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The Price of Command, 1863–1865

Civil War Era, Civil War Soldiers and Strategies, Military History, Recent Releases, U.S. History, Understanding Civil War History

DescriptionBased on primary sources, a comprehensive examination of George G. Meade’s leadership of the Army of the Potomac

George Gordon Meade has not been treated kindly by history. Victorious at Gettysburg, the biggest battle of the American Civil War, Meade was the longest-serving commander of the Army of the Potomac, leading his army through the brutal Overland Campaign and on to the surrender of Robert E. Lee and the Army of Northern Virginia at Appomattox. Serving alongside his new superior, Ulysses S. Grant, in the last year of the war, his role has been overshadowed by the popular Grant. This first full-length study of Meade’s two-year tenure as commander of the Army of the Potomac brings him out of Grant’s shadow and into focus as one of the top three Union generals of the war.

John G. Selby portrays a general bestride a large army he could manage well and a treacherous political environment he neither fully understood nor cared to engage. Meade’s time as commander began on a high note with the victory at Gettysburg, but when he failed to fight Lee’s retreating army that July and into the fall of 1863, the political knives came out. Meade spent the winter of 1863–64 struggling to retain his job while the Joint Committee on the Conduct of the War sought to have him dismissed. Meade offered to resign, but Grant told him to keep his job. Together, they managed the Overland Campaign and the initial attacks on Petersburg and Richmond in 1864.

By basing his study on the Official Records of the War of the Rebellion, original Meade letters, and the letters, diaries, journals, and reminiscences of contemporaries, Selby demonstrates that Meade was a much more active, thoughtful, and enterprising commander than has been assumed. This sensitive and reflective man accepted a position that was as political as it was military, despite knowing that the political dimensions of the job might ultimately destroy what he valued the most, his reputation.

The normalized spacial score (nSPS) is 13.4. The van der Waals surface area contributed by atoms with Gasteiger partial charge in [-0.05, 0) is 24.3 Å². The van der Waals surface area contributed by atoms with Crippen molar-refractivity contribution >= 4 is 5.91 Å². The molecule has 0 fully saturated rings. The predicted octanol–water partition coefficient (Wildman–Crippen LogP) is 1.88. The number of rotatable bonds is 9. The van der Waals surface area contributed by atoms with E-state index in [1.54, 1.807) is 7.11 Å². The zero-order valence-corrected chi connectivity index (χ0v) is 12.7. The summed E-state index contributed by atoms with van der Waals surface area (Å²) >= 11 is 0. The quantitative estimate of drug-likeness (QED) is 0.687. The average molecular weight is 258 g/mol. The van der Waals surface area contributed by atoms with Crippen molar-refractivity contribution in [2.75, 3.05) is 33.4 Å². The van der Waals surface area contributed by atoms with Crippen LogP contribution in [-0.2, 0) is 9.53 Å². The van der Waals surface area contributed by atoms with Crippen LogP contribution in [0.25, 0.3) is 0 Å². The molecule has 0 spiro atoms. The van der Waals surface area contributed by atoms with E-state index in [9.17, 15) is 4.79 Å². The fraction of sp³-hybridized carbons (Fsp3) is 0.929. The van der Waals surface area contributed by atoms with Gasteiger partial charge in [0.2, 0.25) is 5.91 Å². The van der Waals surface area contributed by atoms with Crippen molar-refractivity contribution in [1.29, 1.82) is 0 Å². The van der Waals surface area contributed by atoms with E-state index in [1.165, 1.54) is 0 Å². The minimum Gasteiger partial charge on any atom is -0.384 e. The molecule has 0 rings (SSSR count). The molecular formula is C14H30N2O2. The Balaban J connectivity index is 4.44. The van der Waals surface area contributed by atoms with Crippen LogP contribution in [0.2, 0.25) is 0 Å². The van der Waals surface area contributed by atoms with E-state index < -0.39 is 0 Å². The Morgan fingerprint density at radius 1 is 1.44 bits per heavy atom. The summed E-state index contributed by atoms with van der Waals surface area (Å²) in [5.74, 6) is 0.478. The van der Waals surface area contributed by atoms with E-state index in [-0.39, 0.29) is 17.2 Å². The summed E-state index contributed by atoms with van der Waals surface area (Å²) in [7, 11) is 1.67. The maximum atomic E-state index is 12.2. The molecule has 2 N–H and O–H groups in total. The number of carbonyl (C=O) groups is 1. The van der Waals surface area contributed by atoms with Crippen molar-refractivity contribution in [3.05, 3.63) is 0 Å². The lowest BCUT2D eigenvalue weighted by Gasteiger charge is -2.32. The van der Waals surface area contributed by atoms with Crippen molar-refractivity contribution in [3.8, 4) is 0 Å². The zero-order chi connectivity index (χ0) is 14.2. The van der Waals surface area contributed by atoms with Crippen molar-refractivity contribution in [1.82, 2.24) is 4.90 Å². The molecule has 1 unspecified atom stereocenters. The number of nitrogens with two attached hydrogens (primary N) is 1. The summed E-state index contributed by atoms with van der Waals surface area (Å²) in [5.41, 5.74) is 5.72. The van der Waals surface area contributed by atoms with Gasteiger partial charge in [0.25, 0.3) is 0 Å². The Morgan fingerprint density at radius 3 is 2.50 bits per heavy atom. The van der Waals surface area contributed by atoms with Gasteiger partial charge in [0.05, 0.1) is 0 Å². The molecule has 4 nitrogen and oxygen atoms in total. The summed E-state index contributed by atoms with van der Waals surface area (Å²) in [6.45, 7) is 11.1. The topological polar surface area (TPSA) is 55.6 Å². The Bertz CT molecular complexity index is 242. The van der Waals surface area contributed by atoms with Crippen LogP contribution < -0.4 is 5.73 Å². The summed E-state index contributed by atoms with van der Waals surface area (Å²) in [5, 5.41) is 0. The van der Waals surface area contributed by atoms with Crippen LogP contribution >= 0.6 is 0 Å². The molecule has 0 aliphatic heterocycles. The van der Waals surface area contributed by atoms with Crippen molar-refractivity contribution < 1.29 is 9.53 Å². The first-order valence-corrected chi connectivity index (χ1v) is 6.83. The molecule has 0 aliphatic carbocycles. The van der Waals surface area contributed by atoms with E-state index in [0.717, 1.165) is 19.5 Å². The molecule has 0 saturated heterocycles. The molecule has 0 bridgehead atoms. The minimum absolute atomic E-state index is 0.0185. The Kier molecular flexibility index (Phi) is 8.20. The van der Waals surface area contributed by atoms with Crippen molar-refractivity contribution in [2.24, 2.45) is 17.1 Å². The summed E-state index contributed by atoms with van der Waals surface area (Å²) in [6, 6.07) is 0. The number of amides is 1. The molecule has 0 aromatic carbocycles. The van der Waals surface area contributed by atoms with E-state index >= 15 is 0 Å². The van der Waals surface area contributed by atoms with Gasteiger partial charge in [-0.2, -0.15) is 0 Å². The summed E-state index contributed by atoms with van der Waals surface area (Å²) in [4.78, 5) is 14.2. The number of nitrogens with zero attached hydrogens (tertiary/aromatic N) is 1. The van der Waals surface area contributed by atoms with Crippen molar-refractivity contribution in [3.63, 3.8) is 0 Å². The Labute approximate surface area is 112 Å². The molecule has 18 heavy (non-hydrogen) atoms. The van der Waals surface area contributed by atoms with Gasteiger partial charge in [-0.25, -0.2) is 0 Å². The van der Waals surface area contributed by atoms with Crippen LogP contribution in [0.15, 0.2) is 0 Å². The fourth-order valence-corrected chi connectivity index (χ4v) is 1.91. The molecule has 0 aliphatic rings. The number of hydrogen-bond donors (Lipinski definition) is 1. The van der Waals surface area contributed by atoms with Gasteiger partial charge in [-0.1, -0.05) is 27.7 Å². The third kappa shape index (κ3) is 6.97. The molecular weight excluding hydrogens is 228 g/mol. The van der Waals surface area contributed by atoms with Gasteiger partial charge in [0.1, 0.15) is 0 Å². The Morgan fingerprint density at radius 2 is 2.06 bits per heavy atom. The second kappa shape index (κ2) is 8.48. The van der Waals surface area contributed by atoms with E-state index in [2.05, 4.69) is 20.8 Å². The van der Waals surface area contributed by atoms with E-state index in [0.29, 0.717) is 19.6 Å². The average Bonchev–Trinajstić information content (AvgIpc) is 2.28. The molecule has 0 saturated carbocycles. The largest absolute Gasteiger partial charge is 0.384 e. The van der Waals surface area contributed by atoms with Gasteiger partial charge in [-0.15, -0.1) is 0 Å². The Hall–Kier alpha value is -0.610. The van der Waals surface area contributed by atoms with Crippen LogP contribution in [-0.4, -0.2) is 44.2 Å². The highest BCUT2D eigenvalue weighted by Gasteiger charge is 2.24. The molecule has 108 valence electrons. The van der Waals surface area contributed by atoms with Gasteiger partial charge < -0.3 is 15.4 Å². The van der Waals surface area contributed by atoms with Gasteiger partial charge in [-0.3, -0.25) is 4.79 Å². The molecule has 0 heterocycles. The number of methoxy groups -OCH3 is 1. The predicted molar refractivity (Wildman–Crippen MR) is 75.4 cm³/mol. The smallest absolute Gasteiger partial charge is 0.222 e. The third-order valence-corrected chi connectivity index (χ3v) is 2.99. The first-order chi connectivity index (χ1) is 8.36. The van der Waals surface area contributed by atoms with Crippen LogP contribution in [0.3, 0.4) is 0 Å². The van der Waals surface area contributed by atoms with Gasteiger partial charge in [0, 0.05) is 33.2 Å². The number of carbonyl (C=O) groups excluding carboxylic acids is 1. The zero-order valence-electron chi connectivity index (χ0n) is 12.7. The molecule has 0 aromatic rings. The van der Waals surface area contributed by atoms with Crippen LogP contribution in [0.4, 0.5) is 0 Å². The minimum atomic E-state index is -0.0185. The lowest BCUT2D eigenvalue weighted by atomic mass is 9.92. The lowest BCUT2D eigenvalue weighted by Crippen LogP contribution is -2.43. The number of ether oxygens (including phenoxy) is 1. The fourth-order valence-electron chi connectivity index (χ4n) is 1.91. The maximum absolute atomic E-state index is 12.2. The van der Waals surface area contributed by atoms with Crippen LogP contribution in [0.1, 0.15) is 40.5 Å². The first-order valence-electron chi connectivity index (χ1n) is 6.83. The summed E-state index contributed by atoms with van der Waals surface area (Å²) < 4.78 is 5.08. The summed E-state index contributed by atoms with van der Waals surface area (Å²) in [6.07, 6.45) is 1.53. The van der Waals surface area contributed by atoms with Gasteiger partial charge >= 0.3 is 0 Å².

AuthorJohn G. Selby is professor of history at Roanoke College and the former holder of the John R. Turbyfill Chair in History. A Civil War scholar, Selby wrote Virginians at War: The Civil War Experiences of Seven Young Confederates and coedited Civil War Talks: Further Reminiscences of George S. Bernard and His Fellow Veterans.


“John G. Selby . . . has produced a biography on one of the Civil War’s most central figures, George Gordon Meade. The Philadelphia general once predicted that history would not be kind to him, and indeed, he was largely correct. Although Meade commanded the Army of the Potomac, the North’s principal instrument of war, longer than any other general, Meade has remained marginalized in the war’s narrative and relatively obscure in the scholarship. . . . Selby’s Meade: The Price of Command, 1863–1865 is a critical contribution to Civil War scholarship and advances our understanding of General Meade and his command of the Army of the Potomac.”Civil War Monitor

“Selby has done an excellent job of mining all available sources to re-create Meade’s tenure as commander of the Union’s largest field army. In doing so, Selby has drawn an accurate but favorable portrait of his subject. . . . Most important, Meade’s relationship with [Ulysses S.] Grant is analyzed for a fair assessment of his contributions in the final campaigns of the war. In the end, writes Selby, ‘What mattered most to Meade was not whether he held the position [of commanding general] but how his performance affected his military reputation.’ That reputation suffered for years following the Civil War, but in modern times astute historians have given Meade more of the credit he is due. Selby’s thoughtful investigation will do much to burnish his reputation.”Journal of America’s Military Past